The pair had been investigating a massacre of 10 Rohingya men and boys in western Rakhine State, from where more than 700,000 minority Rohingya Muslims fled military operations which the UN last week said amounted to genocide.
They were arrested after being invited to a dinner with police in Yangon and pounced on as they left the restaurant, accused of possessing classified material.
Authorities charged them with violating the colonial-era state secrets act, which carries a maximum penalty of 14 years.
The claims were undercut by a police witness who said his superior had ordered a set-up and by arguments that the allegedly secret documents had been published in state media.
But Judge Ye Lwin was unmoved by their testimony.
"It is found that the culprits intended to harm the interests of the state. And so they have been found guilty under the state secrets act," he told the packed Yangon court.
"They are sentenced to seven years in prison each."
'Sad day for press'
As they were led to the waiting prison van the handcuffed duo, both Myanmar nationals, gave brief but emotional statements on the court steps.
"The government can detain us in the prison but... don't close the ears and eyes of the people," Kyaw Soe Oo said.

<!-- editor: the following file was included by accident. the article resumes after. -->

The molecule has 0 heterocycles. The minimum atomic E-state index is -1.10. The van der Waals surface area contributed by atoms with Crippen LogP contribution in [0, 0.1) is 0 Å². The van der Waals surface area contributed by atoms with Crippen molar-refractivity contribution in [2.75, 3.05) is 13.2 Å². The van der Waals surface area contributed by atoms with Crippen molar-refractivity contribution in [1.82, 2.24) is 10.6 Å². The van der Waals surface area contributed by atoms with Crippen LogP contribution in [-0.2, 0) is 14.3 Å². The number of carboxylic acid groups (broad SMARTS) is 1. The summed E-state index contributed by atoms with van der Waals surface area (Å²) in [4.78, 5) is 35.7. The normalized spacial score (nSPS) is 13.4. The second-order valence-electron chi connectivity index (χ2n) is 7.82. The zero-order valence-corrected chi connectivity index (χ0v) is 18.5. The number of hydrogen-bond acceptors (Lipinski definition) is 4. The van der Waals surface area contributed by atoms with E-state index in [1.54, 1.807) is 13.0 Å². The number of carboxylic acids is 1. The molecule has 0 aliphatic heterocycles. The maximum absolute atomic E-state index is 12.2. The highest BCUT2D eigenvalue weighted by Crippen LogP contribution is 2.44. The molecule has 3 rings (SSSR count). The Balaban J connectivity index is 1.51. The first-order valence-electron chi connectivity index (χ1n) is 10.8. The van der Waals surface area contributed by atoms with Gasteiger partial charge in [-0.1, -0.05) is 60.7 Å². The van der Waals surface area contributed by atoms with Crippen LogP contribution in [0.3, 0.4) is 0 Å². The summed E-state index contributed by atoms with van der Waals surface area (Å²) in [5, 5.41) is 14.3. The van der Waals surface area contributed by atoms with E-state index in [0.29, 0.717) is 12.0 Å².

Wa Lone who gave a defiant "thumbs up" to the masssed ranks of reporters, said "we will face it (the verdict) with stability and courage."
Defence lawyer Khin Maung Zaw said that an appeal would be lodged "as soon as possible" against the verdict which Reuters denounced as based on "false charges".
"Today is a sad day for Myanmar... and the press everywhere," Stephen J. Adler, Reuters Editor-in-Chief, said in a statement, adding that the outcome was "designed to silence their reporting and intimidate the press".
Britain's Ambassador to Myanmar Dan Chugg said he was "extremely disappointed" by the guilty verdict.
The army has published its version of events at Inn Din village, conceding the Rohingya men were killed while in custody but saying it was a one-off act of abuse by a mix of security forces and ethnic Rakhine locals.
Monday's ruling comes a week after the release of an explosive United Nations-led study into abuses in Rakhine, accusing Myanmar's army chief of heading up a campaign of "genocide" and "crimes against humanity" against the Rohingya.
It also strongly criticised de facto civilian leader Aung San Suu Kyi for failing to use moral authority to stand up for the stateless minority.
The same day, Facebook pulled down the pages of Myanmar's army chief Min Aung Hlaing and other military top brass, in what the company said was a bid to prevent them from further fanning "ethnic and religious tensions".
As calls for Myanmar's military leaders to face an international tribunal mount, they have remained defiant, insisting last year's crackdown was a proportionate response to attacks by Rohingya militants.
Suu Kyi's reputation as a defender of human rights has been eviscerated by her refusal to speak out against the military for its handling of the Rohingya crisis or in support of the jailed reporters.